Before I get to Scolari’s appointment as Chelsea manager, I just want to announce that there will no Euro 2008 daily recaps from me for today’s and tomorrow’s action. I’m taking a five-week summer school class right now and had to record both games today and will do the same tomorrow because of my class schedule this week. By the time I watch all four games, the recaps will be outdated, and I don’t want to waste my own time writing them or your time reading them when you can go to tons of other websites to find just about the same thing.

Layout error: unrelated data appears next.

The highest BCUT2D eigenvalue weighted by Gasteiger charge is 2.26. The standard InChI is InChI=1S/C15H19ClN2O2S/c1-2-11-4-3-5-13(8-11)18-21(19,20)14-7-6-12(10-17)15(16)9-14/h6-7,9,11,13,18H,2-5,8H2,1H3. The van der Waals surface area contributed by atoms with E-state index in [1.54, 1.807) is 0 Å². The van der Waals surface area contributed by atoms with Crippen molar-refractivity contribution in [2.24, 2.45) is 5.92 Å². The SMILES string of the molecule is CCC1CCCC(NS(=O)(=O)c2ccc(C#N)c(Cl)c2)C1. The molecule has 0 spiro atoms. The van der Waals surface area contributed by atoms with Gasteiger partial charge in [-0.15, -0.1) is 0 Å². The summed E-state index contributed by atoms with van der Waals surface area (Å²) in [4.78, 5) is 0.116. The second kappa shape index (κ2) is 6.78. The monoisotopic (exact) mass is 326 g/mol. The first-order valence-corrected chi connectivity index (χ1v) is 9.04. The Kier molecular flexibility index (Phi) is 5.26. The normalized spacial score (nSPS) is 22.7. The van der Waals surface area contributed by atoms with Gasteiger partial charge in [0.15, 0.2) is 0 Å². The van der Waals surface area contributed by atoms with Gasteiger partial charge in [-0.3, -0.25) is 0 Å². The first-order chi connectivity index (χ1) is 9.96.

Now, onto today’s big news.Luiz Felipe Scolari, the current Portugal manager and World Cup winner as manager of Brazil in 2002, will take over the reins at Chelsea beginning July 1, two days after his contract with the Portuguese FA expires. Scolari has never managed a European club, much less one with a high profile like Chelsea, and speaks very little (if any) English, but Chelsea’s Portuguese influence and the big bucks of owner Roman Abramovich were enough to convince Scolari to come to Stamford Bridge.At 59 years of age, he’s at a stage in his career where many big-name managers prefer to move from club to international soccer, which is less demanding and taxing on a daily basis. It is almost like their swan song into retirement. Scolari, though, now wants to do the opposite, and I think he wants to prove to himself and others that he can win major trophies at the club level before calling it quits.This seems like a curious appointment from the standpoint of Abramovich and the other higher-ups at Chelsea. Jose Mourinho was often criticized for not playing attractive soccer despite the fact that he won early and often in his tenure at Chelsea, and his replacement, Avram Grant, also played a dull, cautious system that valued substance over style. Chelsea’s fans and Abramovich, in particular, are well-known and on the record for wanting their team to score lots of goals and play beautifully while still winning.Luiz Felipe Scolari is not a manager who employs an attacking, high-flying system. Granted, he is not the king of 1-0 victories like Mourinho, but he’s still up there in the royal court. Like Al Davis, who is credited with this motto, Scolari is a “Just win, baby!” type of guy. He doesn’t care how his teams win, and he’ll use some of the most defensive, restrictive tactics to do so if the situation calls for it.It’s also unclear as to how Scolari will handle the massive press intrusion that comes with managing a club as big as Chelsea. Remember, Scolari basically turned down a chance to become England’s head coach when he was offered the job in 2006 because he didn’t want to deal with the media circus which surrounds that position. I’m not sure how much easier and how much more forgiving he’ll find the press in London is; a name as big as his at a club as big as Chelsea with a team full of players with massive egos could have disaster written all over it.Above all, Scolari is a winner. That should be enough to appease Chelsea’s supporters and Abramovich, but if he doesn’t win with style, he could find himself wanting to get out of town quickly. Scolari doesn’t need the aggravation and pressure that could be heaped his way. It’s his way or the highway, so we’ll see how this plays out.